Though the company has grown tremendously, the heart of it has always been the Rossaci family. “We’ve always been about food,” says Mick, who works as the company’s corporate chef and food service buyer. “That’s what pulls everybody together. Of course, we’ve all got our ideas—and of course I’m always right—but everyone has respect for each other’s skills.”
“The bloodline’s the same, the philosophy’s the same,” says Daniel. “Taking care of our customers, taking care of our employees, serving the best meat in town. All those things have filtered through our dad to us.”
Today, Tony spends winters in Arizona, but he still insists on working the occasional Saturday shift for the pure joy of it. He wants his customers to know he still cares about them. “Maybe it sounds corny, but that’s the golden rule,” he says. “Just treat everybody with dignity and respect. It’s the right thing to do.”
That may be one reason Tony still comes in to work, but to Daniel, there’s another—no less important: “He’s still just having fun.” —Andrew Weaver
Buz Koelbel and Sons Carl,Walt, and Dean
At Koelbel family dinners, the boys heard their father and grandfather talking business. “But Dad didn’t want us to get into real estate,” recalls the middle son, Walt, 33.
“Well, it wasn’t that I didn’t want them to go into real estate,” says Buz, 66.
“He told us not to go into real estate,” interrupts Carl, 35, as the others laugh.
Buz laughs, too, but says, “I wanted them to follow their passion, because you’ll only be good if you’re following your passion. But evidently they paid a lot of attention at the dinner table and on property tours, and one thing led to the next.”
Carl collected an MBA from CU’s Leeds School of Business; Walt graduated from the University of Kansas and became a licensed Colorado real estate broker; and Dean, 33, went to Indiana University, majoring in finance and earning a certificate from IU’s Kelley School of Business. Carl joined the family business, started in 1952 by Walter A. Koelbel, in 2010. Dean came back in 2015, and Walt returned in 2016.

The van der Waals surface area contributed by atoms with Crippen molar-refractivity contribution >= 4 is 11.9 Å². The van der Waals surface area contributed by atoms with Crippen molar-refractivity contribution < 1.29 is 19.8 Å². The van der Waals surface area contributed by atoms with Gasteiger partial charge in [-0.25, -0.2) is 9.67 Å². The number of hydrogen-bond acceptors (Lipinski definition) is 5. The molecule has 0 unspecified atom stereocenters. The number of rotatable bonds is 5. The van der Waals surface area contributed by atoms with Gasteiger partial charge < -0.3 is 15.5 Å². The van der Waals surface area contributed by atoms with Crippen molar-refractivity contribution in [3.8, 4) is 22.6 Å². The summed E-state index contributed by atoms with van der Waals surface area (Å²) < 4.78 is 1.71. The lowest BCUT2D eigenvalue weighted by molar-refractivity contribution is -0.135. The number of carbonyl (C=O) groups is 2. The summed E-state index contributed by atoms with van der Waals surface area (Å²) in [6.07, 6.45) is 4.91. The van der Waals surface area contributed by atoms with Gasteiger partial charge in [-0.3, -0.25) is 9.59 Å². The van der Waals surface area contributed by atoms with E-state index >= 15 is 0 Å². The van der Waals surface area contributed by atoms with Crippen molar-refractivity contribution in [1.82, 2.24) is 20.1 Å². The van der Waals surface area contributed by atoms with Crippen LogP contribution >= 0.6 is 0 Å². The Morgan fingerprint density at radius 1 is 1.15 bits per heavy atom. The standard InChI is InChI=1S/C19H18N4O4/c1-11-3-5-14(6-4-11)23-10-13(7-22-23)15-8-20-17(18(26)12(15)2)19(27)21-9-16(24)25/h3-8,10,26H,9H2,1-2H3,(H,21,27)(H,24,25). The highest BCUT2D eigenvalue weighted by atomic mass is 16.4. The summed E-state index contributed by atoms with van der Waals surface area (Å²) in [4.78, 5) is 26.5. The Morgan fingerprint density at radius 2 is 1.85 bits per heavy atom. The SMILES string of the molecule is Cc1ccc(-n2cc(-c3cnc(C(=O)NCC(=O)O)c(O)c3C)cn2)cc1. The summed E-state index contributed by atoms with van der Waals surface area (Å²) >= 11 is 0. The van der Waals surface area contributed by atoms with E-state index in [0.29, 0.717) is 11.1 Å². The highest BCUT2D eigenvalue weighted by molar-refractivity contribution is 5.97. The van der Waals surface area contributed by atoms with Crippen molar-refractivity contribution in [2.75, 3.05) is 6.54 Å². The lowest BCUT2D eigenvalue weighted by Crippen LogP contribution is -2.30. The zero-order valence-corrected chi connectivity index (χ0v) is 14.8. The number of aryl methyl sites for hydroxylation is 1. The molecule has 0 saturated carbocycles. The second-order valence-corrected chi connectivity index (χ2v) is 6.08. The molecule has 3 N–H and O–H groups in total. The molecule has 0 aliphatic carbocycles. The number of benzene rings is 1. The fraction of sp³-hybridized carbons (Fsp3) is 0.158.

“There’s some overlap, but not too much,” Dean says. “We all have our own silos (Dean focusing on RiNo development, Walt on office/retail, and Carl on the urban housing) and come together and bounce ideas off each other.”
Buz is grateful. “You hear a lot about the millennial generation,” he says, “but they bring a lot of the ideas that live with their generation. And that helps us do different projects from what we used to do. I’m overseeing some legacy projects that we’re winding out of, but they’re in charge of all of the new stuff we’re doing.”
There’s more good news for the Koelbels. Each son has two children and a baby on the way. By the end of September, Buz and wife Sherri will have nine grandchildren, all under age 5. Chances are pretty good some of that real estate DNA will carry on. —Susan Fornoff
Kevin and Ryan Taylor
Ryan Taylor was born into the restaurant business: His father, Denver restaurateur Kevin Taylor, burst onto the scene with Zenith in the penthouse of the Tivoli Center, and Ryan arrived a few months later.
“I was the little kitchen kid,” says Ryan, now 30. “When we moved Zenith to the Bank Building on Arapahoe Street, I remember we had a whole pastry department, so I used to go back and eat about 100 cookies.”
So when exactly did Kevin encourage Ryan to follow in his footsteps? “I encouraged him not to do it!” exclaims the father.
“He pushed me out of it, or tried to,” agrees Ryan. “But of course, as a rebellious kid you do what your parents tell you not to.”
As with the other fathers and sons in these pages, DNA triumphed in the end. When Kevin saw 15-year-old Ryan take on a summer job at Restaurant Kevin Taylor, then stay on for weekends during the school year, plating salads and doing some desserts, he saw a familiar passion.
“He’s incredibly focused and passionate and driven and talented,” says Kevin. “You can advise someone, ‘It’s too much work,’ with 12-to-14-hour days six days a week, but it’s also an incredibly passionate career. So I encouraged that.”
After high school, Ryan continued working in his father’s restaurants. He took a few “stages” (cooking internships) in other kitchens to learn new techniques to supplement his father’s finedining expertise, but, just as Kevin started his career hands-on at age 14, there would be no college or culinary school for Ryan.
“Seeing my father working so much— originally, he was still running the line and that sort of thing—I saw how hard it was, but it was something I really wanted to do,” says Ryan. “I couldn’t have had a better teacher.”
Ryan became an equal partner when the family opened Hickory & Ash in 2017. With Masa opening last January, Ryan is working 12 to 14 hours six days a week, as executive chef and more. Kevin, 57, still works six days a week, but not in the kitchen and not at night. His 14- hour days are over.
Ryan says of the future, “We have this running joke: I’m 30 years old, but I’ve got another 30 years left. At least.” —Susan Fornoff